Next's menus have hit many notes, from reverent to decadent to gently humorous, but Next: The Hunt is the first one that could be termed in any way subversive. Here is a meal, in one of the hottest restaurants ever to exist, which looks fine dining right in the eye and invites you to confront the primal, primitive carnality at its core. It is a meal devoted to meat, yes though vegetables are by no means ignored but one conceived in the context of how humans collect that meat and how they dress it up culturally to tell themselves they are something other than just another mammal, red in tooth and claw. Some hunting, it acknowledges, is honest enough about what it involves the early courses, inspired by the Michigan experiences of Chef Dave Beran, feature preserved game meats and even a venison heart tartare, which hints, ever so gently, at the hunter-gatherer ritual of eating your prey's heart and drinking its blood to mark your taking of its life force (as seen in the greatest movie ever made, the original Red Dawn).
But what follows is less Red Dawn than Barry Lyndon a candelabra and fine china come to the table, only to throw into contrast the essential savagery of our natures. The squab course which brings back the duck press from Paris 1906 is a barbaric feast, full of blood and bone and organs, forcing us to look the creature we eat in the eyes (well, actually the eye was removed from the head whose brains we are encouraged to suck). Yet this charnel house isn't a grossout at all at our table, we all felt exhilarated by the experience of engaging our food so deeply and primally with our fingers and teeth. (Your vegetarian pescatarian decaf no-whip mileage may vary.)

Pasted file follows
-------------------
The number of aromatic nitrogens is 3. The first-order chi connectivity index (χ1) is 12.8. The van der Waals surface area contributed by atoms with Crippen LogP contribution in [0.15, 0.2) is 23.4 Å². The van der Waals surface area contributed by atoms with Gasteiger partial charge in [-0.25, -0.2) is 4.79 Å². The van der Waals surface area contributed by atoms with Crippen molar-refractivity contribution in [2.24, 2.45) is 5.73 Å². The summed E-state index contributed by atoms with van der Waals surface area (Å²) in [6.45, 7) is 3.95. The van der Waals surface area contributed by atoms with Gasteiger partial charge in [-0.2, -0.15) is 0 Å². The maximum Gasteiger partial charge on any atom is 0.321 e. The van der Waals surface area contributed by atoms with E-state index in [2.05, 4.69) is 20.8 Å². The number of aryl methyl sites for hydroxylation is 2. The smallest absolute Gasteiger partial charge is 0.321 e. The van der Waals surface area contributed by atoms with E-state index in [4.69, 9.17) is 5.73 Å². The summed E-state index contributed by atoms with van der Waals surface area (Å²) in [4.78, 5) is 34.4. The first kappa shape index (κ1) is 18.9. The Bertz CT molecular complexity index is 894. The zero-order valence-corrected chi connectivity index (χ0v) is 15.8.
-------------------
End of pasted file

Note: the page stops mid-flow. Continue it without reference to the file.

In our case, we were invited into the kitchen to see how the course is assembled by sous chef Rene DeLeon, who was in charge as Beran and Grant Achatz were still in Paris for the Bocuse d'Or. DeLeon, who kept up a steady stream of hilarious back-and-forth with the general manager (he said with Beran and Achatz out of town, he had changed the theme to Next Hacienda, while the GM kept asking him if the sauce he was making was for guacamole), decapitated our squabs with a cleaver, sliced out breast meat with a carving knife, snipped them apart with shears, and then crushed their bones in the press to extract bloody roasted juices, which he added to butter and wine to make an insanely rich, deep brown sauce.
Here's our slideshow of the courses as they stand right now, a month in (and slightly altered from earlier accounts we've seen online). But just looking at it as a series of wow courses like at any Next menu, as some reviews have done, is missing the deeper meanings of a menu which has genuine things to say about our humanity and, perhaps, our hypocrisy, or at least capacity for putting inconvenient facts out of mind in the course of feeding us a luxurious meal.